Five Ways in which a Property Sale can Collapse

Property Sale

Five Ways in which a Property Sale can Collapse

Are you in a position where you are looking to sell a property? It can be a daunting task, as you’ll want to make sure it’s done right.

Buying or selling a property is arguably the most stressful thing we ever have to do in life. So much so, that a recent survey by NAEA Propertymark found that 49% of participants believe it to be even worse than planning a wedding. 48% responded that it was worse than finding a new job and 30% said the process is worse than being made redundant.

When it comes down to it, the stress is largely caused by issues out of the buyer’s and seller’s control.

NAEA Propertymark has put together a list of what can damage the sale of a property, according to its members:

Buyer’s remorse

Making the decision to purchase a property is one thing, but there’s every chance that, once an offer has been made, a buyer may change their mind. Once this happens, the entire chain is affected, which can result in your own sale falling through.

There is nothing that can be done pre-emptively, but what you can do is ask your estate agent about what vibe they are getting from the buyer, and an overall likelihood of them seeing the purchase through to completion.


Think carefully about who you choose as a solicitor. They play an important part in the process of buying and selling a property, so you want to make sure that you instruct someone you can trust. However, if you end up going with someone who is slow, and it’s the same at the other end of the transaction, the entire sale can become drawn-out.

Efficiency is key, in this situation. As important as it is to read documents carefully, you will want to avoid sitting on them for too long, and delaying the process. There is no way to control the pace of things along the chain, but you can at least make sure that matters at your end are under control and continuously moving.


This is when a buyer has had their offer accepted, only to later be informed that the seller has in fact deciding to go with someone else, who is offering more. There is nothing to stop this from happening at any point, up until contracts have been exchanged, leaving buyers with no home to purchase.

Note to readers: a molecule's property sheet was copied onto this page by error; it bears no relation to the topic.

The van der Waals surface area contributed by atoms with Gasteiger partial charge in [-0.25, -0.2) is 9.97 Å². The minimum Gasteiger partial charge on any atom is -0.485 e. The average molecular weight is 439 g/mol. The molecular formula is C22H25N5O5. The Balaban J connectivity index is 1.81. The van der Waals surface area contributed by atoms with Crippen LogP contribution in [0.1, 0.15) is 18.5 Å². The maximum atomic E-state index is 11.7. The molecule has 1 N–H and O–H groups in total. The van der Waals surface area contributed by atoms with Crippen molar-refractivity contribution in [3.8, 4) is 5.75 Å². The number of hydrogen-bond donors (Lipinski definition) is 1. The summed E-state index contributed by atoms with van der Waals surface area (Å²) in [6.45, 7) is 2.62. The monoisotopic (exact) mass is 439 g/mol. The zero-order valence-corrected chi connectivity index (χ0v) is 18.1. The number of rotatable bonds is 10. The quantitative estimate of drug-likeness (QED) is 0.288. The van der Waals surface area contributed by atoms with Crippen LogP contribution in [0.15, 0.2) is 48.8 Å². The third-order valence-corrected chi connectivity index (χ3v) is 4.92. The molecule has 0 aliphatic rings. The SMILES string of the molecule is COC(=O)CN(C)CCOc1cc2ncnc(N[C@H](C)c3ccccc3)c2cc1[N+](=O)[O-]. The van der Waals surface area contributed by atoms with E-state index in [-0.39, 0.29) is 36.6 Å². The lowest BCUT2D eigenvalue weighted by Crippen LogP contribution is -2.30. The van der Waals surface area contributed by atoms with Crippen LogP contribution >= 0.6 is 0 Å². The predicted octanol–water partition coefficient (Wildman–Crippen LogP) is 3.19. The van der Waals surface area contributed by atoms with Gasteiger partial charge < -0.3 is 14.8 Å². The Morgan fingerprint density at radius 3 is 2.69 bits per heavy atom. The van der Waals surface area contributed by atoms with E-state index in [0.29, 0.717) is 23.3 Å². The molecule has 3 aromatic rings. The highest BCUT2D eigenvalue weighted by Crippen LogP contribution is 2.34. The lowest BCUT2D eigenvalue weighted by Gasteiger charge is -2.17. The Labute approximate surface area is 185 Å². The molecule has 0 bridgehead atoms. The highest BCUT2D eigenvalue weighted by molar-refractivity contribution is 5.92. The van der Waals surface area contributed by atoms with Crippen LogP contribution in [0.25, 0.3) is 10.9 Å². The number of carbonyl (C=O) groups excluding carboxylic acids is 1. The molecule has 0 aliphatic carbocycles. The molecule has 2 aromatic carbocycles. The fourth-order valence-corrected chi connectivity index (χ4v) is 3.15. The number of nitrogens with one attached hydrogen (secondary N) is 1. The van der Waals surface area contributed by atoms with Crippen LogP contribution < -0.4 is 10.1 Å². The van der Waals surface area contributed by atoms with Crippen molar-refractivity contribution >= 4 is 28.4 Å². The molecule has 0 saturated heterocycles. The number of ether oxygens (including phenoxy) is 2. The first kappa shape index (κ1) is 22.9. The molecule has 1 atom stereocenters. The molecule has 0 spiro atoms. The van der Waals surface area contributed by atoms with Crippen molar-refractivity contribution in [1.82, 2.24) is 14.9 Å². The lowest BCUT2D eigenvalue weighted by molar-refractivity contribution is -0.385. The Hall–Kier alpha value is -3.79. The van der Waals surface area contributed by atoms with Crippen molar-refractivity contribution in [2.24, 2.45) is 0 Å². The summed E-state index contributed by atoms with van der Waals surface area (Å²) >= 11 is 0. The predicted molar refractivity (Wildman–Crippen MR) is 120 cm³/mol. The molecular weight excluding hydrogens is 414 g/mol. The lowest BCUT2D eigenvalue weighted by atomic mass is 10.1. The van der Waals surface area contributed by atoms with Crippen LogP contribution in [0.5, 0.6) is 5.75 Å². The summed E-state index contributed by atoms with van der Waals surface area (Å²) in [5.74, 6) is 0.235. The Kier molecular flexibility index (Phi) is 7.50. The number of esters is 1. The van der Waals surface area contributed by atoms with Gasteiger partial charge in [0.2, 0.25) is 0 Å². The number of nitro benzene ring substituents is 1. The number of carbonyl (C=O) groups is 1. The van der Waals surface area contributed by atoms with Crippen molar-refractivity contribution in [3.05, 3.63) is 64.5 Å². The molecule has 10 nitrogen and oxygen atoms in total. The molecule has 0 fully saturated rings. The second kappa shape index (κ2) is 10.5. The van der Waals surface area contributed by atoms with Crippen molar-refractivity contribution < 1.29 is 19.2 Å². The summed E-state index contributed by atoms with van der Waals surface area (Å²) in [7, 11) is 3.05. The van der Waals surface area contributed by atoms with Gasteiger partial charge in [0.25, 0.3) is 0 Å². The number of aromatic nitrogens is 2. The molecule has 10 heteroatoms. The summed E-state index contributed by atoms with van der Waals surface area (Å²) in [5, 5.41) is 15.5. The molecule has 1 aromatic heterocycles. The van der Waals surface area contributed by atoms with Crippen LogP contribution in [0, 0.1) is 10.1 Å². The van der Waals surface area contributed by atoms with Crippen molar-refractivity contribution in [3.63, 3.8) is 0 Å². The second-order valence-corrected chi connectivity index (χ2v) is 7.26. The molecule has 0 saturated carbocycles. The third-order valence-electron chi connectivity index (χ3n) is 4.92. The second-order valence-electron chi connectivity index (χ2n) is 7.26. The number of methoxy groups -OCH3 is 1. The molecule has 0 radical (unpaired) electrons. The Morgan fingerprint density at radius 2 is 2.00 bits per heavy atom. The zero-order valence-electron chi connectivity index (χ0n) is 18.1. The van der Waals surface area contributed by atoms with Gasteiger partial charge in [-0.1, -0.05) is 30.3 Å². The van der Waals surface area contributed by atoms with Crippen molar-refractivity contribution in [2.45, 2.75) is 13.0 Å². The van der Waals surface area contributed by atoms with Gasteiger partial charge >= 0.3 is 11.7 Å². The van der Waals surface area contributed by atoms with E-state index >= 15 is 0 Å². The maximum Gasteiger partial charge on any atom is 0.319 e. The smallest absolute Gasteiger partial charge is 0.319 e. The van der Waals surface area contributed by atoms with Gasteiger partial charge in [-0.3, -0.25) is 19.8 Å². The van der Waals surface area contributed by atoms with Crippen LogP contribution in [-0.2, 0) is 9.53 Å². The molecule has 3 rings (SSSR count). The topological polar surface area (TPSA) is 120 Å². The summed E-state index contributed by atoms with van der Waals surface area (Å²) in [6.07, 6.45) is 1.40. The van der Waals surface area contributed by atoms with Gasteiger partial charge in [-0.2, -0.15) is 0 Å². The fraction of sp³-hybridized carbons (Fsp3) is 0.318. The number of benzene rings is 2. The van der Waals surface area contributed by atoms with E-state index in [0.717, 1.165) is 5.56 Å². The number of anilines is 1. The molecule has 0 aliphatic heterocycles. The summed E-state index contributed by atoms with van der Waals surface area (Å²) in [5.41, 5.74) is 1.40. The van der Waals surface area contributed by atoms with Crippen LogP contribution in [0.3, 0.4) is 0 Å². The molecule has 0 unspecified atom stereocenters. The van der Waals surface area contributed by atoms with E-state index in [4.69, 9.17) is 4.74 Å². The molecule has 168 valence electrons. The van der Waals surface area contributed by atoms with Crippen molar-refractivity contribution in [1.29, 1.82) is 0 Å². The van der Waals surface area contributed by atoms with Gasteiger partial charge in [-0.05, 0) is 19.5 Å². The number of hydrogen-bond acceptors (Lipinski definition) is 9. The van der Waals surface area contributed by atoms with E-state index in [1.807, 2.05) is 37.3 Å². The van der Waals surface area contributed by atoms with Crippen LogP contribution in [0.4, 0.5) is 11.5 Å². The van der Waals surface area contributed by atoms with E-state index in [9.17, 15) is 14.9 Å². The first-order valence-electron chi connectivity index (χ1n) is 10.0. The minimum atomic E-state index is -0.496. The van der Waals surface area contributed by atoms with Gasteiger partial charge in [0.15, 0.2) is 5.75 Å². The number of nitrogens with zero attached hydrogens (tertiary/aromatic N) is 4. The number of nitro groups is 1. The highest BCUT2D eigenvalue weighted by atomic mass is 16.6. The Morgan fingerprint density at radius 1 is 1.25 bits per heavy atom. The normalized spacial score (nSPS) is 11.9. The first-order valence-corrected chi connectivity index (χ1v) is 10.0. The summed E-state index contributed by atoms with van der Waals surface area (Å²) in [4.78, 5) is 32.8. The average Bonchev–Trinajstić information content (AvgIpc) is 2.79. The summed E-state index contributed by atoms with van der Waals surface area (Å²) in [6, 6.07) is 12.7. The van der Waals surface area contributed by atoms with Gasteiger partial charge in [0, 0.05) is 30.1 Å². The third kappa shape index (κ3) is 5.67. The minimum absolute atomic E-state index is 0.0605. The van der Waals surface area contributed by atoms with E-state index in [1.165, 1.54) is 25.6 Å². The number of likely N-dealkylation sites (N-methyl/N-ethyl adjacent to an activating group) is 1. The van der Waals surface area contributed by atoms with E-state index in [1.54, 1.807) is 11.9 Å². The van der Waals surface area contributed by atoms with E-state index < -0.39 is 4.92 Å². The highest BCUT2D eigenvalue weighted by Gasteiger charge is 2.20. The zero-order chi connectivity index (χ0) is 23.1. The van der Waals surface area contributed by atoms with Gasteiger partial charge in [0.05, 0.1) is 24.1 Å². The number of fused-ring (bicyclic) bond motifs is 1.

More often than not, this is price-driven. However, it can sometimes be triggered by the transaction not moving quick enough. Delays and issues can cause frustration, which may lead to a seller feeling as though the buyer is dragging their feet.

To avoid ending up in a situation like this, the best you can do is ensure that, as the buyer, you have a mortgage in principle agreed before making an offer, as well as a solicitor ready to go, and all the necessary documentation. This will get the transaction off to a positive start.

Delays in the chain

You will most likely find yourself in a chain, unless you are a first time buyer. With so many parties involved, you will want to make sure that you are doing all you can, in order to keep the process moving.

Simple issues like missing a call from your solicitor, or not being prompt enough with sending back paperwork, may hold up the chain and frustrate your buyer and seller.

You need to accept that normal life may have to take a back seat, until contracts have been exchanged. Just make sure that you are fully contactable, even if you go away on holiday.

Small Disputes

Buying or selling a home can be an emotional time, and matters can get slightly out of hand, resulting in the possibility of squabbles over small issues. It is important to make sure a good survey is undertaken and that you pay attention to the results.

For example, if there is a damp problem with the roof, it will mean extra costs in the future, so now would be the time to negotiate down your offer.

However, some issues can be resolved more simply, such as white goods, fixtures and fittings. When it comes down to it, you may not want the seller to leave their washing machine behind, but you could take it to the tip or donate it to a charity that will collect it from the house. Overall, this will help to avoid engaging in a dispute that could cost you the property.

Mark Hayward, Chief Executive, NAEA Propertymark said: “Around a third of property transactions fall through between the offer being accepted and the exchange of contracts.

So, concerns from buyers and sellers that this will happen to them are entirely justified and stem from the fact the home buying and selling process is out-dated.

“We know the issue is high on the Government’s agenda, but it does need urgent reform to give buyers and sellers peace of mind when they enter a property transaction. There are several things you can do to try and avoid your sale falling through though. For example, use a Propertymark Protected estate agent who will guide you through the process and help you navigate any unexpected events.”

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